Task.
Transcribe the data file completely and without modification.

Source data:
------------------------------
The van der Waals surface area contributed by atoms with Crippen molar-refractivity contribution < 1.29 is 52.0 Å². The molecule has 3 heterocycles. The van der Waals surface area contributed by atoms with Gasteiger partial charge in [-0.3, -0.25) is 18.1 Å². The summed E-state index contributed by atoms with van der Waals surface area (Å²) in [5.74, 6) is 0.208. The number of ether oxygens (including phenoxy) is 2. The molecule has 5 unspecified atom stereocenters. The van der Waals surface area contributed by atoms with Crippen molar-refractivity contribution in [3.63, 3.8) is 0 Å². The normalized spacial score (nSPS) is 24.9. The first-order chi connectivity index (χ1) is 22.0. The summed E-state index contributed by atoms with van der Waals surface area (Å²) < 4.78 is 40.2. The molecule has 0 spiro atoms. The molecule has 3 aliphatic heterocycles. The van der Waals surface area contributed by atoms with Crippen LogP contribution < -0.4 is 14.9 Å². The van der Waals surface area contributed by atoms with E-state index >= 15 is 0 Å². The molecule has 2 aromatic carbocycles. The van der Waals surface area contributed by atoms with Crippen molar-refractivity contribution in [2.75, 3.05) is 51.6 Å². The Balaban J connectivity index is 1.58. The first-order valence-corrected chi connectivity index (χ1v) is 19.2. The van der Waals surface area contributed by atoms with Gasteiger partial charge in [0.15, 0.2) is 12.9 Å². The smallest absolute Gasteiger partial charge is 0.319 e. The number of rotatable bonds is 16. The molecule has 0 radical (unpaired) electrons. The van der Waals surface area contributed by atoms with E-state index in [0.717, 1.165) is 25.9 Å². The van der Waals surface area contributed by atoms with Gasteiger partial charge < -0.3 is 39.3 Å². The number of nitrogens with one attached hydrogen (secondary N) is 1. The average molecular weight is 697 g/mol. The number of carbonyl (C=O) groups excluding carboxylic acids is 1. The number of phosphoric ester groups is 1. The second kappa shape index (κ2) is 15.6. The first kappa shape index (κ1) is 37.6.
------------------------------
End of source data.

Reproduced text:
The van der Waals surface area contributed by atoms with Crippen molar-refractivity contribution < 1.29 is 52.0 Å². The molecule has 3 heterocycles. The van der Waals surface area contributed by atoms with Gasteiger partial charge in [-0.3, -0.25) is 18.1 Å². The summed E-state index contributed by atoms with van der Waals surface area (Å²) in [5.74, 6) is 0.208. The number of ether oxygens (including phenoxy) is 2. The molecule has 5 unspecified atom stereocenters. The van der Waals surface area contributed by atoms with Crippen molar-refractivity contribution in [3.63, 3.8) is 0 Å². The normalized spacial score (nSPS) is 24.9. The first-order chi connectivity index (χ1) is 22.0. The summed E-state index contributed by atoms with van der Waals surface area (Å²) < 4.78 is 40.2. The molecule has 0 spiro atoms. The molecule has 3 aliphatic heterocycles. The van der Waals surface area contributed by atoms with Crippen LogP contribution < -0.4 is 14.9 Å². The van der Waals surface area contributed by atoms with E-state index >= 15 is 0 Å². The molecule has 2 aromatic carbocycles. The van der Waals surface area contributed by atoms with Crippen molar-refractivity contribution in [2.75, 3.05) is 51.6 Å². The Balaban J connectivity index is 1.58. The first-order valence-corrected chi connectivity index (χ1v) is 19.2. The van der Waals surface area contributed by atoms with Gasteiger partial charge in [0.15, 0.2) is 12.9 Å². The smallest absolute Gasteiger partial charge is 0.319 e. The number of rotatable bonds is 16. The molecule has 0 radical (unpaired) electrons. The van der Waals surface area contributed by atoms with E-state index in [0.717, 1.165) is 25.9 Å². The van der Waals surface area contributed by atoms with Gasteiger partial charge < -0.3 is 39.3 Å². The number of nitrogens with one attached hydrogen (secondary N) is 1. The average molecular weight is 697 g/mol. The number of carbonyl (C=O) groups excluding carboxylic acids is 1. The number of phosphoric ester groups is 1. The second kappa shape index (κ2) is 15.6. The first kappa shape index (κ1) is 37.6.